People always ask me what rule they should follow.  Should you not eat anything with more than 5 ingredients?  Should you only eat things your grandmother would recognize?  First, there are lots of dishes made of real food that have several ingredients and probably of couple of things with labels.  Second, I have no idea what your grandmother ate.  She could have been from the old country and only had potatoes and beets for most of her life so there is that.  It is a quaint idea though.  She probably knew if something had been grown or not.

This is how I define food:

Real food is what your body can recognize as food and use for nourishment.

Real food is an obvious whole or part of a whole without the interference of reductionist science.   It is replicable by human beings without the help of labs, sterile environments or advanced education.

Real food is grown.

For me, real food is plant based.

But it is simpler than that.  

Ask yourself:

Can I identify this or everything in it?

Can this be  replicated in a home kitchen?

If you can answer both with a resounding yes, then you are probably considering real food.

Once you have a working definition of what constitutes real food you are on your way to reprogramming the brain in your head.  

The next step is the reprogramming of the brain in your gut.

If you read at all these days you are aware that you are made up of more microbial cells than human cells and that your gut biome determines more about your health than we had ever dreamt twenty years ago.  We are still learning about all this amazing microbial community does to keep us alive and functioning but we know that when you mess with it, by say, eating junk, ingesting pesticides or taking other antibiotics, you mess with how well your body functions.

What does this have to do with learning to eat real food?

Everything.

If you have been eating fake food, you likely don’t crave real food anymore.  You can correct this.  Your body craves what you have been feeding it.  If you eat fake food, you crave fake food in large part due to the microbes populating your gut.  Every time you take a bite you are feeding your biome.  When you feed the microbes that can break down a fast food sandwich and white flour, they thrive and tell you to eat more.  When you feed the microbes that break down leafy greens and other fresh produce, they tell you to eat more of that.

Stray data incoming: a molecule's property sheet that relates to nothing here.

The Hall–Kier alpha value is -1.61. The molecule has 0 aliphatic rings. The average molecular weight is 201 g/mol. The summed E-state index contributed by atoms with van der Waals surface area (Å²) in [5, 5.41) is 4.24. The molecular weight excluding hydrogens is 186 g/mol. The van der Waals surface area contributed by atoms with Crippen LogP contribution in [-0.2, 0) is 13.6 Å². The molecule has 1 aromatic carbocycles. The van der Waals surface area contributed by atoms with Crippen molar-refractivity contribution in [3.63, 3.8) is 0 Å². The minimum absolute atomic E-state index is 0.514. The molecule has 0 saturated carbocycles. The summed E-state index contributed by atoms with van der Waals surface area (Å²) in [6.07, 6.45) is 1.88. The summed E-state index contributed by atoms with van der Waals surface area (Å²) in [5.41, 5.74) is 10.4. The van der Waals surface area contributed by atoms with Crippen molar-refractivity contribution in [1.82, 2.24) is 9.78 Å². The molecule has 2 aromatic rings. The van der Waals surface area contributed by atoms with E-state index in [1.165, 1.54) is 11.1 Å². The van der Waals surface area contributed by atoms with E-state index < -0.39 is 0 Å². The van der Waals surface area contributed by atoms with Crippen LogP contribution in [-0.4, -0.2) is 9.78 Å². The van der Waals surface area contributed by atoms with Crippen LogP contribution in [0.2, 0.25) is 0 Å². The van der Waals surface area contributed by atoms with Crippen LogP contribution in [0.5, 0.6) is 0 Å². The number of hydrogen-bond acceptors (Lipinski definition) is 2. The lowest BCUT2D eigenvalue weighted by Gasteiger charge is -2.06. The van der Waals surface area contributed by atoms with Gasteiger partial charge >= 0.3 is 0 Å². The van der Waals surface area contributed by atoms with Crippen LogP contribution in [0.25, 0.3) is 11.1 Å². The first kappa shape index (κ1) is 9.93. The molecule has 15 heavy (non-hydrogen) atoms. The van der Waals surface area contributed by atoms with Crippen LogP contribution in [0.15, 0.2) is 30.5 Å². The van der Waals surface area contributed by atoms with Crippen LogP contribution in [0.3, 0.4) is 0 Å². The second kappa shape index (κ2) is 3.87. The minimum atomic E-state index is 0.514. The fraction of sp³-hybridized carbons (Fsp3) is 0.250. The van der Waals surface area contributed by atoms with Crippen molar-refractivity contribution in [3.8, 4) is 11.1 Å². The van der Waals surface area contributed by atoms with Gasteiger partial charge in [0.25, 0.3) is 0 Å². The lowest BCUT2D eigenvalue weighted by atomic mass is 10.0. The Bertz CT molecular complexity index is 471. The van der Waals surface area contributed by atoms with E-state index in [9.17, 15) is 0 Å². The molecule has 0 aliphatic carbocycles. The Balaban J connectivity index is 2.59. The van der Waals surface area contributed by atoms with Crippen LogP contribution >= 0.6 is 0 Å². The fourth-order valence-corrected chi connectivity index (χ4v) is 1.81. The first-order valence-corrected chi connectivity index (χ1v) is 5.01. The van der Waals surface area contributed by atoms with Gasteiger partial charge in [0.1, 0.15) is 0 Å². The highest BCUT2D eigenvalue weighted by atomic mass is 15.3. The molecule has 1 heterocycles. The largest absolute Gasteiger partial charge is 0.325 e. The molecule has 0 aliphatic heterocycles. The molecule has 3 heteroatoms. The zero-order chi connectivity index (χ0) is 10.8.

I think of each bite as a vote.  It is a vote for the gut microbiome I want and, thereby, a vote for better health.

So, if you don’t feel like eating healthy and  you are crave garbage, know that it is temporary.   Put on your big kid panties and eat the real food anyway.  You’ll mature into it.

I used to live on the standard American diet.  I don’t any more and I’m happy.  I love real food and would no more eat the stuff from a traditional drive-thru than I would eat dog food.   And it isn’t that there is no temptation.  Some sugary stuff is still tough to turn down.  I give in occasionally.  The other day I ate a cupcake at a farmers’ market and everyone lost their mind.  No one had ever seen me eat something like that before.  (It happens, believe me.  I love chocolate.)  You’ll find your new normal, too.

The plan

Change your definition of food to reprogram your mind.

Change what you eat to reprogram your microbiome.

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Next time, in Part Two, we will talk about the logistics of living in the US and eating outside popular culture.

Chew on this

The Local Vegan’s 30 health and wellness tips are great suggestions for a better life.

If you are interested in learning about the food system check out Food Tank the food think tank.

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Love from the farm

Happy eating!  Katy

don'teatfake

Any food that requires enhancing by the use of chemical substances should in no way be considered a food.-John H Tobe